“Quantum Theory/Mechanics is a tough topic. The findings of the early fathers, Planck, Bohr, Heisenberg, and Einstein describe a theory that remains unshakable. It has remained in place since the early 1900’s and now serves as the theoretical quantum enigmaunderpinning of roughly 30% of our economy.  The authors have done a great job of introducing the subject and its history, as well as describing exactly what quantum theory is and how it is at the core of much of the technology we have developed since the early 20th century.  This book is not easy, however it rewards the patient reader with an understanding of topics that ordinarily require a deeper understanding of mathematics.  The authors walk the reader through the fascinating concepts of superposition, entanglement, wave/particle duality, etc., and with a bit of patience, what they are saying, makes these concepts understandable.  The topic is fascinating insofar as the theory decribes a world that is so very very different from the logical, causal, time bound, classical reality we dutifully accommodate in our daily lives.”

Read about this book or request it from the library catalog!

3 Similar Reads (Nonfiction)

The Universe in a Nutshell by Stephen Hawking

Visions: How Science Will Revolutionize the 21st Century by Michio Kaku

The Hidden Reality: Parallel Universes and the Deep Laws of the Cosmos by Brian Greene

3 Similar Reads (Fiction)

Bone and Blood: A Novel of Speculative Fiction by Jim Baron

Toward the End of Time by John Updike

The Light of Other Days by Arthur C. Clarke

Hadley’s March Recommendation

Red by John Logan

“I saw this play recently at the Goodman and knew that I would want to read it afterwards since the dialogue was so compelling. Red follows the abstract expressionist painter Mark Rothko and his fictional assistant in a series of scenes that take place in Rothko’s studio during the late 1950s. The two characters discuss the meaning of art and life in conversations that force the viewer/reader to ponder some serious questions. Red is a quick read, but not an easy read. I would recommend this play for those interested in theater, art, or philosophy.”

Read about it or request it from the library catalog!

Sophia’s September Recommendation

Final Gifts: Understanding the Special Awareness, Needs and Communications of the Dying by Maggie Callanan and Patricia Kelley.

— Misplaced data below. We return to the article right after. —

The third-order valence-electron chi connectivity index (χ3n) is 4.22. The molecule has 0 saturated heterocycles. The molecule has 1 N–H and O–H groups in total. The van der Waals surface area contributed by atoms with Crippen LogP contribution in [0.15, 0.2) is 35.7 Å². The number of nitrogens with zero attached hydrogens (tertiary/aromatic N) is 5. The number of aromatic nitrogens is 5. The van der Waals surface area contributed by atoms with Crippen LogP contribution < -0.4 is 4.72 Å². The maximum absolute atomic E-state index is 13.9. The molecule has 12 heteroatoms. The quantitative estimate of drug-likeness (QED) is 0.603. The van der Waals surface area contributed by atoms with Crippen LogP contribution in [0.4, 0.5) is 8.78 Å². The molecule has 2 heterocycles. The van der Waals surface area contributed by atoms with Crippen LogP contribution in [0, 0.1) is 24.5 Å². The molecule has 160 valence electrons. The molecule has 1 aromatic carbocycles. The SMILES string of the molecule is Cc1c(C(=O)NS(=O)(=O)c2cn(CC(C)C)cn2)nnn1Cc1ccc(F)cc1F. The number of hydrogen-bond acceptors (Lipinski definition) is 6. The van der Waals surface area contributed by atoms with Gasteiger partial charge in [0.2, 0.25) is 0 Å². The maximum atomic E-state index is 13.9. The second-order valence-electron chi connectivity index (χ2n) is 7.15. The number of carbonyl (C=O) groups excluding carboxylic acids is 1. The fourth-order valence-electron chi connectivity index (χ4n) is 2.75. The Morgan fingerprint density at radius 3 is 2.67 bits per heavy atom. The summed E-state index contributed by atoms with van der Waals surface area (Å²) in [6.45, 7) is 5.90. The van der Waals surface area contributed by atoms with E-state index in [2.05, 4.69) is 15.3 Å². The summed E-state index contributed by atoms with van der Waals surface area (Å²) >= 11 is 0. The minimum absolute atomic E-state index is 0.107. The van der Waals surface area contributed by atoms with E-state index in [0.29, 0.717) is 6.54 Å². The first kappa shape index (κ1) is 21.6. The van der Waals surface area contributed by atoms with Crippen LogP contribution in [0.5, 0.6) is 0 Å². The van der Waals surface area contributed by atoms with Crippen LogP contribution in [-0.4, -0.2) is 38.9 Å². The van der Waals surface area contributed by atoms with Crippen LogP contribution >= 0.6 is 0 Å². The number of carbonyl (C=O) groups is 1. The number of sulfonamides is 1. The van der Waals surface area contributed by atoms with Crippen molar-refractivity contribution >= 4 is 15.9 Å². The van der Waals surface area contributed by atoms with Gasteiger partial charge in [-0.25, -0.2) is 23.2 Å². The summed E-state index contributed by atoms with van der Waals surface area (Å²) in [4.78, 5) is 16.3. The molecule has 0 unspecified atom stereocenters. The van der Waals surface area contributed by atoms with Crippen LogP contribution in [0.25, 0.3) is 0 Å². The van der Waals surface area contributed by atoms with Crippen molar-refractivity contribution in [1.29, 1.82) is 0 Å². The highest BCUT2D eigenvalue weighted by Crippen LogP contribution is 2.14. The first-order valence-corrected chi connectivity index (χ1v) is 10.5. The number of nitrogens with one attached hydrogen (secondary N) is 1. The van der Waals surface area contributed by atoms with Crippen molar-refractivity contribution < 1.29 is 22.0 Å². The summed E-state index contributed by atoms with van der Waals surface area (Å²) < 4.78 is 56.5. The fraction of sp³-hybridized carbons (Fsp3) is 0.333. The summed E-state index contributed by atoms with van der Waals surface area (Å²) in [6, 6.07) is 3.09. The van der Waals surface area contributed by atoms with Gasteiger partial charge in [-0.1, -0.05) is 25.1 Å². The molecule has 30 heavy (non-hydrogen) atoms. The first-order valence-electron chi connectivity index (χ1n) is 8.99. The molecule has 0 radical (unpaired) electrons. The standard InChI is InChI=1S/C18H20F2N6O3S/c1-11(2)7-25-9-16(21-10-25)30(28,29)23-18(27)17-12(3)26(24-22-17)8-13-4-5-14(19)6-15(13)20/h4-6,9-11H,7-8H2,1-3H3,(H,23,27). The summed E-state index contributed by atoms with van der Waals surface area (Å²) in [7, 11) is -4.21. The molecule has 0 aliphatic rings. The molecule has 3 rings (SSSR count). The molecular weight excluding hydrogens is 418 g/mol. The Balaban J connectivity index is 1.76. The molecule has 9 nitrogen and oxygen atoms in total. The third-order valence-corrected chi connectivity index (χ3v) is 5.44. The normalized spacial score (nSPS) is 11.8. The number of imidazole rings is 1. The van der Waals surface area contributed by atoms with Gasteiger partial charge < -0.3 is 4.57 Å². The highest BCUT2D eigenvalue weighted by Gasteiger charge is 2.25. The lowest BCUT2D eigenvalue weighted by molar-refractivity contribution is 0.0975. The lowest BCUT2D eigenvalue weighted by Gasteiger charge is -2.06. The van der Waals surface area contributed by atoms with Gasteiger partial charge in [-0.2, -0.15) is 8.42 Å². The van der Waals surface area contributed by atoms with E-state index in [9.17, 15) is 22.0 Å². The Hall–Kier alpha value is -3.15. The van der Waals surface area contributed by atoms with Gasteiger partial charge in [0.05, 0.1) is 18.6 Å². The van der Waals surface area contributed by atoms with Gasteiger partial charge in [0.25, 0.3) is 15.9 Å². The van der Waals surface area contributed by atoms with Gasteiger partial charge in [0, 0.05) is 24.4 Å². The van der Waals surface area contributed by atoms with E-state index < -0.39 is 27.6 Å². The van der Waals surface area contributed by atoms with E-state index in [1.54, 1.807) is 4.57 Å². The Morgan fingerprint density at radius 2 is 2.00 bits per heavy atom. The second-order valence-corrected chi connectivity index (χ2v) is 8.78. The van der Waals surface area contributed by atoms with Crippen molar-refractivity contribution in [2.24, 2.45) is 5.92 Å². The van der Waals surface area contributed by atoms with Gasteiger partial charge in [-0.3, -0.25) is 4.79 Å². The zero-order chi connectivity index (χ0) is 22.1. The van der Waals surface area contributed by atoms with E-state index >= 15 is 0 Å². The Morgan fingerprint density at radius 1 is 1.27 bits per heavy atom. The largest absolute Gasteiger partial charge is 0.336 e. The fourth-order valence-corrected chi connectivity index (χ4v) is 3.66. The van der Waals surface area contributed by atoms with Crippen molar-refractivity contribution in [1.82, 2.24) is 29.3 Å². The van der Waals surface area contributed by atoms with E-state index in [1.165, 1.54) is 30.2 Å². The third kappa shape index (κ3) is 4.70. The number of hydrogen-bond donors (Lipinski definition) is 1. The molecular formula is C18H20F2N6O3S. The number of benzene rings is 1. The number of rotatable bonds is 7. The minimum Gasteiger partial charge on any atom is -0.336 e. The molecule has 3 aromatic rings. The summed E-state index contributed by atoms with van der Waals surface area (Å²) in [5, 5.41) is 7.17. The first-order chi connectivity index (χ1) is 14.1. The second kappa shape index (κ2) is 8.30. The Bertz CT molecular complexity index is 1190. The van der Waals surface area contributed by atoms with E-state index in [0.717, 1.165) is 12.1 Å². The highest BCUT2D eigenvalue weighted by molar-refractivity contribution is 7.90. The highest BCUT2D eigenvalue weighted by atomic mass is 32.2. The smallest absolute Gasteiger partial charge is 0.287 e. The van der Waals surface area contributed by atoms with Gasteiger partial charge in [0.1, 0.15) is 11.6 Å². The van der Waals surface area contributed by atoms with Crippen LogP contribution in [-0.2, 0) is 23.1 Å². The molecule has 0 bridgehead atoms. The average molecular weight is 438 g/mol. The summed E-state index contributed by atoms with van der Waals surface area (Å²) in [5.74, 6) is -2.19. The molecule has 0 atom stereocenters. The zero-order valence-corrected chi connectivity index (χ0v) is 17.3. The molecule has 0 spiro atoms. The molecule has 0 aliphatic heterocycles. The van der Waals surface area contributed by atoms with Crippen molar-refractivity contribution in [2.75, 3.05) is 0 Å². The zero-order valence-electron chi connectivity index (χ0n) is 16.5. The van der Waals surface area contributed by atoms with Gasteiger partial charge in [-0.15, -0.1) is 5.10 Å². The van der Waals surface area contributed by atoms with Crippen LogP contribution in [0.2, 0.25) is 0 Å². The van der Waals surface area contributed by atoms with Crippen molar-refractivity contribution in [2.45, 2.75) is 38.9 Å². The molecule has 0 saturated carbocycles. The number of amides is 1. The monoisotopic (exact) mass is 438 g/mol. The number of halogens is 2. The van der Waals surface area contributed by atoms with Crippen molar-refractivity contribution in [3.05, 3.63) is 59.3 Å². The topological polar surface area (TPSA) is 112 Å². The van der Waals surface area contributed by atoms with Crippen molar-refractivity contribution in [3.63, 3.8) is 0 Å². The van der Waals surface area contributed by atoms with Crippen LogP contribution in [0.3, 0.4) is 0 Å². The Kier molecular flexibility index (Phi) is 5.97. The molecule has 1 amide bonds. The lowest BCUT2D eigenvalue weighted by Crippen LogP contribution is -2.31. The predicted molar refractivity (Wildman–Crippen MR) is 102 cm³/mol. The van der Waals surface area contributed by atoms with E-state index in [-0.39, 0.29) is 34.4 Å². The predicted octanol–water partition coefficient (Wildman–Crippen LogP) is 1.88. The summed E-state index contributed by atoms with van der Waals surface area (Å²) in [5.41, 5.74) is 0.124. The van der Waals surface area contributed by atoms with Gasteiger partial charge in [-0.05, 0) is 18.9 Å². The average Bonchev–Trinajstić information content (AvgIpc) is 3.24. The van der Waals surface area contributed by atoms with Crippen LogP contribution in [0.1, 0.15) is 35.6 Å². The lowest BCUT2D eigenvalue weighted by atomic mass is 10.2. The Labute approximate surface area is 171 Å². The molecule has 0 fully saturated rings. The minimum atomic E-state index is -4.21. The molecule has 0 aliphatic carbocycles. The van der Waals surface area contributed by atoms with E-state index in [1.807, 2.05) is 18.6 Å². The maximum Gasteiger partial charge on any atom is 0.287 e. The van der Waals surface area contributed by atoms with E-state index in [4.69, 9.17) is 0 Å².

“The authors, Callanan and Kelley, are two hospice nurses who have taken care of and participated in the deaths of over 2,000 people at the end of their lives.  For many death is a scary subject that is to be avoided.  Yet, it is a journey that we all must take.  Callanan and Kelley present an eye-witness account of what happens at the end of terminal illness.  It is a beautiful and hopeful accounting of what people experience as told by those who are experiencing the actual events.  This book is great as a comforting instruction manual on what happens, what to do, and what not to do.

It is also helpful in helping us to just be with someone whos is dying. If you retreat or are frightened  because you might say or do the wrong thing, or because you are forced to face your own mortality you will find helpful an hopeful information here.

Included are signs that folks are approaching death and how not to miss them; seeing people who have already died and what that may mean; symbolic dreams and how support the dreamer in finding meaning; choosing a time to die ; waiting for a person to arrive or an event to happen.

A quote from an Amazon Reader:
‘When I first heard volunteers, nurses and others who work in hospice tell stories of people who have similar Nearing Death Experiences (not to be confused with “Near Death Experiences”), I was dubious. However, in my readings and hospice volunteer work, I find that these stories are universal, timeless and not as new age-y as I’d thought. We’ve been ignoring these wonderfully soothing stories of how people die, because for years we’ve moved birthing and dying out of the family and into hospitals. We are beginning to move them back.’

If you’ve lost a loved one, are dealing with someone who is dying (yourself or someone else), if you avoid visiting friends who are dying or if you’re struggling with your own awareness that someday you will die, please read this book. It will put your mind at ease.”

Read about it or request it from the library catalog.

Sophia’s October Recommendation

Development as Freedom by Amartya Sen

“Mr. Sen’s writing is clear on a variety of topics that are mired in misunderstanding and controversy. The book is both easy to read and interesting as it poses such questions as: what is the purpose of wealth? What is the relationship between freedom and wealth? The relationship between freedom, democracy and development? Mr. Sen takes the position that providing services in developing nations ( health, education etc. ) is not just as a means of achieving equity but of achieving development. He argues that the development of human beings is both the natural fulfillment of human purpose and of greater economic goals and additionally that both these ends are best served under the auspices of a democracy. A great book.”

Review from Publishers Weekly: “When Sen, an Indian-born Cambridge economist, won the 1998 Nobel Prize for Economic Science, he was praised by the Nobel Committee for bringing an “ethical dimension” to a field recently dominated by technical specialists. Sen here argues that open dialogue, civil freedoms and political liberties are prerequisites for sustainable development. He tests his theory with examples ranging from the former Soviet bloc to Africa, but he puts special emphasis on China and India… Though not always easy reading for the layperson, Sen’s book is an admirable and persuasive effort to define development not in terms of GDP but in terms of “the real freedoms that people enjoy.”

Find this title in the library catalog.